- existing orders, agreements or arrangements already made about spousal support.
To determine the ability to pay, a judge will decide how much the payor can afford to pay and still have enough to live on to a reasonable standard of living. All sources of income are included and may be imputed. Quitting a high-paying job to avoid paying spousal support doesn’t cut it: there is a well-known case where the husband quit a high-income position to go raise mushrooms, and then claimed he no longer had the means to pay support. While the judge did not stop him from growing mushrooms, he ruled that he was still liable for spousal support based on his previous level of income.
Ideally, spousal support is dealt with after the issue of property division has been settled, because the amount of property awarded can affect the need for and the amount of spousal support.
The first consideration is does the recipient have enough money to live on? The judge will look at the spouse’s ability to earn income, his or her marital and personal assets to see if they can provide support. The spouse asking for support is required to seek economic self-sufficiency within a reasonable period of time.
Length of Marriage and Duration of Support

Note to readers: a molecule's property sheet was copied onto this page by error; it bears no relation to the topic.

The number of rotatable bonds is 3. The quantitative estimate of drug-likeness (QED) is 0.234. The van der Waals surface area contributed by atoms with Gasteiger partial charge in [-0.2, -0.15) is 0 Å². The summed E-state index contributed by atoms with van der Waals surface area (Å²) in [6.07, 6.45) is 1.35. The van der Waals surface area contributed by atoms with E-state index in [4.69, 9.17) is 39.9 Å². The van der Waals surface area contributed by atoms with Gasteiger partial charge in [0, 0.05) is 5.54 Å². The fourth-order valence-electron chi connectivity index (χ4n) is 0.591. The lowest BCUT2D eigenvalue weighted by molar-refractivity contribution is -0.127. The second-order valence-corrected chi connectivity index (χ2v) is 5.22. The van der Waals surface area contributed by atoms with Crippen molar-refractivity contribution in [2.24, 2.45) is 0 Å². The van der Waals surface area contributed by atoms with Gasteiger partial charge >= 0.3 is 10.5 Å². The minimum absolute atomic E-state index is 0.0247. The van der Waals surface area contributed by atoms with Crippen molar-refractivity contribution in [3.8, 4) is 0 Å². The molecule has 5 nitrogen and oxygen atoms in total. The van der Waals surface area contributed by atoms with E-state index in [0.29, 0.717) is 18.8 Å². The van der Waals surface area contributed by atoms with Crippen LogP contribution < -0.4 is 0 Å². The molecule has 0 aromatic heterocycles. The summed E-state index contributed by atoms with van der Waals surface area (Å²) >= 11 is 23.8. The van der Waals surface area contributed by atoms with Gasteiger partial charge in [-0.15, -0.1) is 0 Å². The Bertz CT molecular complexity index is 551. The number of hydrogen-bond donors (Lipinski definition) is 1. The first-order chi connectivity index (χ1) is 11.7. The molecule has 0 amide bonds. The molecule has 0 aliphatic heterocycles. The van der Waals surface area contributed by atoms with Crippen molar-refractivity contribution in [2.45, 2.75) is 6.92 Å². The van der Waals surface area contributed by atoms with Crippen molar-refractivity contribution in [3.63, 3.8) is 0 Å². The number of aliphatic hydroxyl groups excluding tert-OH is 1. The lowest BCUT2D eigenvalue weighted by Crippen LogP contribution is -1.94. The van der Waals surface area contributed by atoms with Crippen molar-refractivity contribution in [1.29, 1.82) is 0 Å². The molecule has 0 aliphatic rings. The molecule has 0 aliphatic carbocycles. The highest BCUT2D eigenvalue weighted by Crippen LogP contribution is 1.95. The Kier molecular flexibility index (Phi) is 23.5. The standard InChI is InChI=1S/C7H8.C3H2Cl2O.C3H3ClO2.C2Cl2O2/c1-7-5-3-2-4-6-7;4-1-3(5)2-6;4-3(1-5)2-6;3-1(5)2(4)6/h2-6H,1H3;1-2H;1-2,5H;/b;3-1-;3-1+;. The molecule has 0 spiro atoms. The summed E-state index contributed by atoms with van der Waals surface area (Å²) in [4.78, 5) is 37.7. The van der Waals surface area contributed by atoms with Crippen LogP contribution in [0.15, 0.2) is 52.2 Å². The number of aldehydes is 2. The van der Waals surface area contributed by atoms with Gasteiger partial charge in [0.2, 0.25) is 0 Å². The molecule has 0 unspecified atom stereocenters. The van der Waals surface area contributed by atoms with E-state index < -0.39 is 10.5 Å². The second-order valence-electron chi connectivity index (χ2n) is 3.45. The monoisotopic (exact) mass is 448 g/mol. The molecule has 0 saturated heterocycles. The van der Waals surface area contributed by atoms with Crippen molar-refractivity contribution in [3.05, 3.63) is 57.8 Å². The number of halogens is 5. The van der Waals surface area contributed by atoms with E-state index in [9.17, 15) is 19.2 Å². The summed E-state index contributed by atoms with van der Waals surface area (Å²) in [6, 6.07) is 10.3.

The length of marriage will effect duration of spousal support. The range can stretch from no spousal support at all for very short marriages to the possibility of permanent support for long marriages over 25 years. For marriages of 20 years or more, the Spousal Support Advisory Guidelines (SSAG) suggest a duration range of one year of support for every year of marriage at the upper end, and half that at the lower end. Age is also a factor: a 20-year marriage that ends when a spouse is 38 will likely receive support for a shorter time than someone who is 60.
Spousal support will stop on the death of the recipient, but not on the death of the payor. His or her estate will continue to be liable for the payments.
If the recipient remarries or enters a common-law relationship, support may stop, but it is by no means a certainty. It will be up to a judge to decide.
The standard of living the spouses were accustomed to during the marriage is taken into consideration. For example, after a 25-year marriage lived lavishly on a husband’s yearly income of $500,000, annual spousal support of $40,000 would be deemed unreasonably low; whereas, if the husband earned $50,000 a year, it would be far too much.
Age and Health
If either spouse is disabled or retired, whether or not they are receiving a guaranteed permanent income becomes relevant. If either spouse is more than 50 years old and has never worked, they will find it hard to find employment and may require permanent support.